Civil and Human Rights

Justices Wary Of Unfettered Police Intrusion Into Smartphone Privacy

Washington, DC – After this morning’s oral arguments in the U.S. Supreme Court over the rights of people to keep the contents of their cell and smartphones private from police intrusion without a warrant, CAC Chief Counsel Elizabeth Wydra – who was in the Court for today’s proceedings – issued the following reaction:

 

“Most of the Justices recognized that the vast troves of deeply personal information that Americans carry around on their cell phones raise new concerns regarding police searches incident to arrest. As Justice Kagan in particular noted, such a vast intrusion of privacy could be triggered by an arrest for as minor an infraction as failing to buckle your seatbelt. Justices across the ideological spectrum seemed to have trouble with the nature of the police searches in these cases, which run directly counter to the vision of privacy that America’s founders enshrined in the Fourth Amendment.”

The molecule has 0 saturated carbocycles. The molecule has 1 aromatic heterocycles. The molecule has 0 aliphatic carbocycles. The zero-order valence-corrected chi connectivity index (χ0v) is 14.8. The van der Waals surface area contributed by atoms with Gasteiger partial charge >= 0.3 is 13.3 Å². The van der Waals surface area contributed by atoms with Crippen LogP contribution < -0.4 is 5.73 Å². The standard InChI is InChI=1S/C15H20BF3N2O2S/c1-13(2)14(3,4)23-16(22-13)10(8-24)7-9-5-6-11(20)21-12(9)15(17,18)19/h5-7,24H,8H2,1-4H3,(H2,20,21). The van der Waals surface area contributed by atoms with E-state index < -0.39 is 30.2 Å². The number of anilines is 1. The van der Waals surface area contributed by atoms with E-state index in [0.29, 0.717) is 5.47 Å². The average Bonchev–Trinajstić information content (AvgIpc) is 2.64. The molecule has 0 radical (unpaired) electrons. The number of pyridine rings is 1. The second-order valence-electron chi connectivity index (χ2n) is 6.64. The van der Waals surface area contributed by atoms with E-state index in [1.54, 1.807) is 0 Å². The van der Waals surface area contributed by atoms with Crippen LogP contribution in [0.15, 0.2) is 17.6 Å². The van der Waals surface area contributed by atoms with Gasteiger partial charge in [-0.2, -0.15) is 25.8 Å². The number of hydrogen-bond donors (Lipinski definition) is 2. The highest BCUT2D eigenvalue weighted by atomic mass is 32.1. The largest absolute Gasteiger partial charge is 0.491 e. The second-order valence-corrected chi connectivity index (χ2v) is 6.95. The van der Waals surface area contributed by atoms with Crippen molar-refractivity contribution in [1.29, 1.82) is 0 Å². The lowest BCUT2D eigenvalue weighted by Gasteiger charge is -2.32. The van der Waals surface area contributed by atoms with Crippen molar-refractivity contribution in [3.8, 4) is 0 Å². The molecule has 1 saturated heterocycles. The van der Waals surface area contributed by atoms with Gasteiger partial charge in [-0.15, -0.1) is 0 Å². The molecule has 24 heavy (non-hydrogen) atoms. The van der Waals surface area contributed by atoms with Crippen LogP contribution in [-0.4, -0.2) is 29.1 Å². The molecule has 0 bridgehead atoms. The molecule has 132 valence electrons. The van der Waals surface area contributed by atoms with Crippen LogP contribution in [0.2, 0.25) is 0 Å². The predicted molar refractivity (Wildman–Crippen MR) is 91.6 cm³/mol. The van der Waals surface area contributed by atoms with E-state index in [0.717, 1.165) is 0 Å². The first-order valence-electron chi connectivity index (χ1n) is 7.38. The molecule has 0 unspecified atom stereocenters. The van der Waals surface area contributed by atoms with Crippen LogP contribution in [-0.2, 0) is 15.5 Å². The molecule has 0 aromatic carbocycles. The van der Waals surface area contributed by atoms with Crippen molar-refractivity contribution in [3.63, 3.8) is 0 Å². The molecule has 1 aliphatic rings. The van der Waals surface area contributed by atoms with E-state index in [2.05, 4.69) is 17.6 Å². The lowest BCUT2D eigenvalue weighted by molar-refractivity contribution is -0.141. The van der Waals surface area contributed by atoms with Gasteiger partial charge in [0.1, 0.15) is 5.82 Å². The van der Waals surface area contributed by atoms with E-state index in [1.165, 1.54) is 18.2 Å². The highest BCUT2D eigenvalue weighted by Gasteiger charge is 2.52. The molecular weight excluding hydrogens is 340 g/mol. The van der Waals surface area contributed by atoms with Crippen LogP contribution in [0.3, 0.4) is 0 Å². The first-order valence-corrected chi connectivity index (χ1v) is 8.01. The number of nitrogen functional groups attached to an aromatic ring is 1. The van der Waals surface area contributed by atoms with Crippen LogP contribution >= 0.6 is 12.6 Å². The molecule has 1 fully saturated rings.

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Resources:

 

CAC merits stage “friend of the court” brief in Riley v. California and U.S. v. Wurie: http://theusconstitution.org/sites/default/files/briefs/CAC_Riley_Wurie_Merits_Amicus_Brief.pdf

 

“What Scalia knows about illegal searches,” Brianne Gorod, April 29, 2014: http://www.cnn.com/2014/04/29/opinion/gorod-cell-phone-scalia-court/ 

 

“The Supreme Court Cases Everyone With a Cell Phone Should Be Watching,” Brianne Gorod, April 11, 2014: http://theusconstitution.org/text-history/2629/supreme-court-cases-everyone-cell-phone-should-be-watching 

 

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Constitutional Accountability Center (www.theusconstitution.org) is a think tank, public interest law firm, and action center dedicated to fulfilling the progressive promise of the Constitution’s text and history.

 

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